Career Snapshot: Machine Learning Engineer Jobs, Salary, Skills, & More

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Want to work on exciting projects like Netflix’s movie/show recommendations, self-driving cars, image/speech recognition, or disease prediction? A career as a machine learning engineer may be the one for you!

Even if you’re not looking to start a career in machine learning just yet, learning about the role can help you decide if this career path is right for you. Also, even if you have very little tech experience, having a dream career in mind can motivate you and keep you on the right path as you learn to code. 

So, what is a machine learning engineer? What does a machine learning engineer do? How high is the average machine learning engineer salary?

In this post, we’ll cover what machine learning engineers do, why there is such a massive demand for ML skills, the difference between data scientists vs machine learning engineers, what machine learning jobs are available, machine learning salaries, how to become a machine learning engineer and more.

Table of Contents

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What Is a Machine Learning Engineer?

Machine learning engineers are essentially computer programmers who focus on researching, designing, and building self-learning applications and software. 

🧠 A machine learning engineer “trains” computers and software to learn on their own — with minimal or no human supervision.

As a career, machine learning is very interdisciplinary, meaning it draws from lots of different fields — particularly software engineering and data science. Learn more about what machine learning actually is.

Since ML engineers “teach” systems and software to learn from massive amounts of data, it’s important for machine learning engineers to have solid data science skills, including the ability to clean and optimize data, understand data models and data structures, query data sets, analyze data and come up with use cases, etc.

Man coding on computer screen

Data scientist vs machine learning engineer 

Machine learning engineers often start as data scientists, but they’re definitely different roles, so let’s quickly break down the job of a machine learning engineer vs data scientist.

Data scientists tend to focus on the statistical analysis of data (i.e., collecting and interpreting data to find patterns and trends), and on using that analysis to determine which machine learning models to use, then define and prototype those models.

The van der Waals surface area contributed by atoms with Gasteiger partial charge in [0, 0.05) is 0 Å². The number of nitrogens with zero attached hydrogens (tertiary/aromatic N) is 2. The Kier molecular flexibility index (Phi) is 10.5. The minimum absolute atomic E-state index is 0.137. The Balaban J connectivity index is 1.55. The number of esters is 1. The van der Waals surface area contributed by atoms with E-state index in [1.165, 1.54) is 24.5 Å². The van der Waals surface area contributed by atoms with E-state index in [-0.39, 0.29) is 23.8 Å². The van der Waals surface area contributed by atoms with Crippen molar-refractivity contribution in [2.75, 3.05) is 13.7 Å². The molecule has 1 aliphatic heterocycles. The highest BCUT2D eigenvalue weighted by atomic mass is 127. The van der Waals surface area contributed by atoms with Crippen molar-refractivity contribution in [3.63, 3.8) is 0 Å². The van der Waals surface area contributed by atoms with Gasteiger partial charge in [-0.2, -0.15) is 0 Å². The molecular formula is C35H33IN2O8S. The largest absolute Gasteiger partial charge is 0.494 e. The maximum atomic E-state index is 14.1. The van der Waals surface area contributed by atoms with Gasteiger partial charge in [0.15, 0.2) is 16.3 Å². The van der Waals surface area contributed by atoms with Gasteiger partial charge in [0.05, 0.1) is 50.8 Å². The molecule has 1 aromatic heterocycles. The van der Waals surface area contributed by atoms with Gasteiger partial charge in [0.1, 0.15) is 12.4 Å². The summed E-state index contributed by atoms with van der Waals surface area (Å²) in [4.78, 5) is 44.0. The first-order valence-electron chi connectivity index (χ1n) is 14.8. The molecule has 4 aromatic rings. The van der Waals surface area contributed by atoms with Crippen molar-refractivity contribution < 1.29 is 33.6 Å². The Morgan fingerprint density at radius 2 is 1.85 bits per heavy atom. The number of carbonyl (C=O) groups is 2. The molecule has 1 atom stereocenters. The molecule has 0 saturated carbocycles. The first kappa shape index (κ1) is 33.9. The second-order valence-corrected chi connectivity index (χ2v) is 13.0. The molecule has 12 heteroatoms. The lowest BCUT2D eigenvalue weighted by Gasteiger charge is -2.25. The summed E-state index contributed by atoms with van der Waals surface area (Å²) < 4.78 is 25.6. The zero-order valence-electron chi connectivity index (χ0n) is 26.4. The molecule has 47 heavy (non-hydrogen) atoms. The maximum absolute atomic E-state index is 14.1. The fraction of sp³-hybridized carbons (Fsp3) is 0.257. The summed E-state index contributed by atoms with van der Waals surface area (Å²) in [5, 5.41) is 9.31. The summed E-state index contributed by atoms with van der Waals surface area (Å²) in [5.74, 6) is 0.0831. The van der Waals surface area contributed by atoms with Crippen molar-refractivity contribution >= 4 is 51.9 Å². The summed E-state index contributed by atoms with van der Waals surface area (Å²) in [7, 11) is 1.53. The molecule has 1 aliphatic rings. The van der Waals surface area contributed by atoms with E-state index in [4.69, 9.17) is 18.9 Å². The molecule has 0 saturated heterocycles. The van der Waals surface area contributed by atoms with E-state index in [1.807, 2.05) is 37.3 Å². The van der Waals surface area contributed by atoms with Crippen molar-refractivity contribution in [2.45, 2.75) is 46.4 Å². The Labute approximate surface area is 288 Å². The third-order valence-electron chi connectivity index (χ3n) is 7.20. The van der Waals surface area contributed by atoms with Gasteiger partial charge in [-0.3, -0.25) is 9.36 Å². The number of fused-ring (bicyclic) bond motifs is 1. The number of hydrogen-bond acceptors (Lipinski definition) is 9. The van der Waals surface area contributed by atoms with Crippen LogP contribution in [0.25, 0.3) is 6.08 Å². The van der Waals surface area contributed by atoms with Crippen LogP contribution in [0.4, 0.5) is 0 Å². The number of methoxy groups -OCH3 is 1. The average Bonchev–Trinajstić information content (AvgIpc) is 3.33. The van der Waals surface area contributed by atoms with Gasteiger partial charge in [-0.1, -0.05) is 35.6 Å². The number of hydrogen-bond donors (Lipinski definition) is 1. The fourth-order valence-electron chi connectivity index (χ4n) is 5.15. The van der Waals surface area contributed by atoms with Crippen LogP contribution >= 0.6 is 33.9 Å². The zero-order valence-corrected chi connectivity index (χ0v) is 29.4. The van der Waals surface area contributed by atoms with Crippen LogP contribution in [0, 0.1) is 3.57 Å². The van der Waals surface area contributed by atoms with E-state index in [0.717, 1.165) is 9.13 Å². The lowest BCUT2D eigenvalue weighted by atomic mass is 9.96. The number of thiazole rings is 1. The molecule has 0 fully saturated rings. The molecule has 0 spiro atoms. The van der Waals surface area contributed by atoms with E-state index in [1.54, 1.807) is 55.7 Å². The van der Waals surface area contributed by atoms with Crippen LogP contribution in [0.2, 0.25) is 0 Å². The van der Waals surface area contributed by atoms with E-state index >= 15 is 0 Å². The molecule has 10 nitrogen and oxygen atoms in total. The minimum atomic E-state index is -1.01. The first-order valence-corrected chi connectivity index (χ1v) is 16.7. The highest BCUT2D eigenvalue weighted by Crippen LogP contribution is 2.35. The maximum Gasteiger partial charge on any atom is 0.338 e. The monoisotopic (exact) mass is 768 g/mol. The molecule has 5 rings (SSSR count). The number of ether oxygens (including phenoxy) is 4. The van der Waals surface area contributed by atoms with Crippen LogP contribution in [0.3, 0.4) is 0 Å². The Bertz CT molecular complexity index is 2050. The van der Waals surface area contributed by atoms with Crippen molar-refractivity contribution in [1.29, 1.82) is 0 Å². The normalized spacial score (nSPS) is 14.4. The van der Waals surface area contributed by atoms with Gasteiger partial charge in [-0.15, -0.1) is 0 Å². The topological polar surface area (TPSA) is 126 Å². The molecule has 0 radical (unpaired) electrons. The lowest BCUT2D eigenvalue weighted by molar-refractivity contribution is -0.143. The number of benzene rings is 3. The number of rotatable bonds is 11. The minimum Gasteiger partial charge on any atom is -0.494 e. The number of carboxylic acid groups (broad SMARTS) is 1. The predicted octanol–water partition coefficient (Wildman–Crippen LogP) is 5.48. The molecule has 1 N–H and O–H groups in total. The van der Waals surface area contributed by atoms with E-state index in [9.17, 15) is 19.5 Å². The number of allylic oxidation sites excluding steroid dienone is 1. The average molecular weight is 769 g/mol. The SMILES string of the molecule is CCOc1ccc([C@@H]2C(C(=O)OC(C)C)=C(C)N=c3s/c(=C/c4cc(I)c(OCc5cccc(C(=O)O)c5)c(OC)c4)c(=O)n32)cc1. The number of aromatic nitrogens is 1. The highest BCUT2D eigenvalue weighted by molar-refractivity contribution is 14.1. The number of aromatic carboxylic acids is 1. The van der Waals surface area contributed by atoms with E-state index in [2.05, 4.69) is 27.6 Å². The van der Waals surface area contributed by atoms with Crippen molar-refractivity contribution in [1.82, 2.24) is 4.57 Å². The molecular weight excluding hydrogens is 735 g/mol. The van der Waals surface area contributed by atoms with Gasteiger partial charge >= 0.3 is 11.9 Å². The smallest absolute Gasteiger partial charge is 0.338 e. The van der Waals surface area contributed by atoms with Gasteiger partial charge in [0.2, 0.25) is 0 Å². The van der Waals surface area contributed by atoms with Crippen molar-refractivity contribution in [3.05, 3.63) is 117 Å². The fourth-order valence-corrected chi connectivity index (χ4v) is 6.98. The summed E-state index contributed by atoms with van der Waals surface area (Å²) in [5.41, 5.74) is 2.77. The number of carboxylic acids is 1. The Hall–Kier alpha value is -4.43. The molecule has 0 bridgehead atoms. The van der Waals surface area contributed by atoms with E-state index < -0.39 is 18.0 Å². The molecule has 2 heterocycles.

They then hand off this initial work to machine learning engineers who write code to make everything work in a production environment at a large scale (i.e., where it’s available to users and/or other software). Keep in mind that this is just one of the responsibilities of an ML engineer and how they work with data scientists.

Here’s a machine learning engineer job description from Snapchat to give you a better idea of the responsibilities involved in machine learning engineer jobs:

Machine learning engineer job description from Snapchat

And another machine learning engineer job description at Apple:

Machine learning engineer job  description at Apple

Don’t worry if this is all Greek to you right now; as you gain skills and knowledge about data science and machine learning it’ll come together! 

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Average Machine Learning Engineer Salary 

💰 Machine learning engineers are some of the highest-paid people in tech. In fact, the average yearly salary for machine learning engineers is a whopping $150,917. Salaries can even go as high as $300K+! (For reference, the avg. yearly salary for data scientists is $119,647 per year and $104,108 per year for software engineers)

That’s because machine learning is an advanced role that requires knowledge of AI, machine learning, data science, and software engineering. 

Since the sky-high salaries can bring the averages up, let’s look at typical machine learning salaries based on experience levels:

  • The average entry-level starting salary for machine learning engineers is $82,941 a year